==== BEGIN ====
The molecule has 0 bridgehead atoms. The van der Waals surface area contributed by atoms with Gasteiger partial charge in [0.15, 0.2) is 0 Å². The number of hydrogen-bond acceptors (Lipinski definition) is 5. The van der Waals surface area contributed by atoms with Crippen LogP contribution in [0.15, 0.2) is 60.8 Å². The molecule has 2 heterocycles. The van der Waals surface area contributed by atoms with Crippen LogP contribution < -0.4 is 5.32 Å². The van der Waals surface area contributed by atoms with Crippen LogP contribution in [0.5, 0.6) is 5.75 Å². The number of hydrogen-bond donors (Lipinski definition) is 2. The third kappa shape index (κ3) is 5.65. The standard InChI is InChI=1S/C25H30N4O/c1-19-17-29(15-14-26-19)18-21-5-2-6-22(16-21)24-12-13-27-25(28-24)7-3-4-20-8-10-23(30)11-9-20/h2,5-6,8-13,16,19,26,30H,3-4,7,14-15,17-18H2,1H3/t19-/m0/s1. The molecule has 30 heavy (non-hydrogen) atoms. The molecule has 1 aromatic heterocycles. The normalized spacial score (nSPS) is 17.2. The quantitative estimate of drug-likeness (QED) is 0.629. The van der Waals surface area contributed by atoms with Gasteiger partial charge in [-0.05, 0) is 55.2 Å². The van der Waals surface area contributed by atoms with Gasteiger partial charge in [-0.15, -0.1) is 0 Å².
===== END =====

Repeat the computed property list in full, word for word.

The molecule has 0 bridgehead atoms. The van der Waals surface area contributed by atoms with Gasteiger partial charge in [0.15, 0.2) is 0 Å². The number of hydrogen-bond acceptors (Lipinski definition) is 5. The van der Waals surface area contributed by atoms with Crippen LogP contribution in [0.15, 0.2) is 60.8 Å². The molecule has 2 heterocycles. The van der Waals surface area contributed by atoms with Crippen LogP contribution < -0.4 is 5.32 Å². The van der Waals surface area contributed by atoms with Crippen LogP contribution in [0.5, 0.6) is 5.75 Å². The number of hydrogen-bond donors (Lipinski definition) is 2. The third kappa shape index (κ3) is 5.65. The standard InChI is InChI=1S/C25H30N4O/c1-19-17-29(15-14-26-19)18-21-5-2-6-22(16-21)24-12-13-27-25(28-24)7-3-4-20-8-10-23(30)11-9-20/h2,5-6,8-13,16,19,26,30H,3-4,7,14-15,17-18H2,1H3/t19-/m0/s1. The molecule has 30 heavy (non-hydrogen) atoms. The molecule has 1 aromatic heterocycles. The normalized spacial score (nSPS) is 17.2. The quantitative estimate of drug-likeness (QED) is 0.629. The van der Waals surface area contributed by atoms with Gasteiger partial charge in [-0.05, 0) is 55.2 Å². The van der Waals surface area contributed by atoms with Gasteiger partial charge in [-0.15, -0.1) is 0 Å².